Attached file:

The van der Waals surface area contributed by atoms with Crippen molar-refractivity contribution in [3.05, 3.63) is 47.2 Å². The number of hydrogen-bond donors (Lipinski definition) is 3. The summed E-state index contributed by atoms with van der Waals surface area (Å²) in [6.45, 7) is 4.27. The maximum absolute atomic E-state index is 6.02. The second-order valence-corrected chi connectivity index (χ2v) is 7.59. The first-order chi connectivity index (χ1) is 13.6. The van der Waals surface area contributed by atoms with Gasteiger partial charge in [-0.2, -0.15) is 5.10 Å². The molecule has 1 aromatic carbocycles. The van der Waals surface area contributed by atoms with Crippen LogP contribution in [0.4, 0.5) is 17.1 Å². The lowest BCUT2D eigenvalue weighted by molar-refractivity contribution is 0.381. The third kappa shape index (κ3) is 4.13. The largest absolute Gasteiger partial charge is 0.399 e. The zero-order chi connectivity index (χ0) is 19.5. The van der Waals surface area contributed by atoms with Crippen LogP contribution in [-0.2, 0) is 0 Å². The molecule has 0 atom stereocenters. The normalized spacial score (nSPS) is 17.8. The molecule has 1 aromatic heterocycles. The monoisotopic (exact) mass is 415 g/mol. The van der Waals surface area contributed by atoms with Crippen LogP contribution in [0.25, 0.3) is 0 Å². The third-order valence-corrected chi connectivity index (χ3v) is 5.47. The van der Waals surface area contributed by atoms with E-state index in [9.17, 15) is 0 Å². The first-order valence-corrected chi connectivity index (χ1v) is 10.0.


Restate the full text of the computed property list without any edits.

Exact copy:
The van der Waals surface area contributed by atoms with Crippen molar-refractivity contribution in [3.05, 3.63) is 47.2 Å². The number of hydrogen-bond donors (Lipinski definition) is 3. The summed E-state index contributed by atoms with van der Waals surface area (Å²) in [6.45, 7) is 4.27. The maximum absolute atomic E-state index is 6.02. The second-order valence-corrected chi connectivity index (χ2v) is 7.59. The first-order chi connectivity index (χ1) is 13.6. The van der Waals surface area contributed by atoms with Gasteiger partial charge in [-0.2, -0.15) is 5.10 Å². The molecule has 1 aromatic carbocycles. The van der Waals surface area contributed by atoms with Crippen LogP contribution in [0.4, 0.5) is 17.1 Å². The lowest BCUT2D eigenvalue weighted by molar-refractivity contribution is 0.381. The third kappa shape index (κ3) is 4.13. The largest absolute Gasteiger partial charge is 0.399 e. The zero-order chi connectivity index (χ0) is 19.5. The van der Waals surface area contributed by atoms with Crippen LogP contribution in [-0.2, 0) is 0 Å². The molecule has 0 atom stereocenters. The normalized spacial score (nSPS) is 17.8. The molecule has 1 aromatic heterocycles. The monoisotopic (exact) mass is 415 g/mol. The van der Waals surface area contributed by atoms with Crippen LogP contribution in [0.25, 0.3) is 0 Å². The third-order valence-corrected chi connectivity index (χ3v) is 5.47. The van der Waals surface area contributed by atoms with E-state index in [9.17, 15) is 0 Å². The first-order valence-corrected chi connectivity index (χ1v) is 10.0.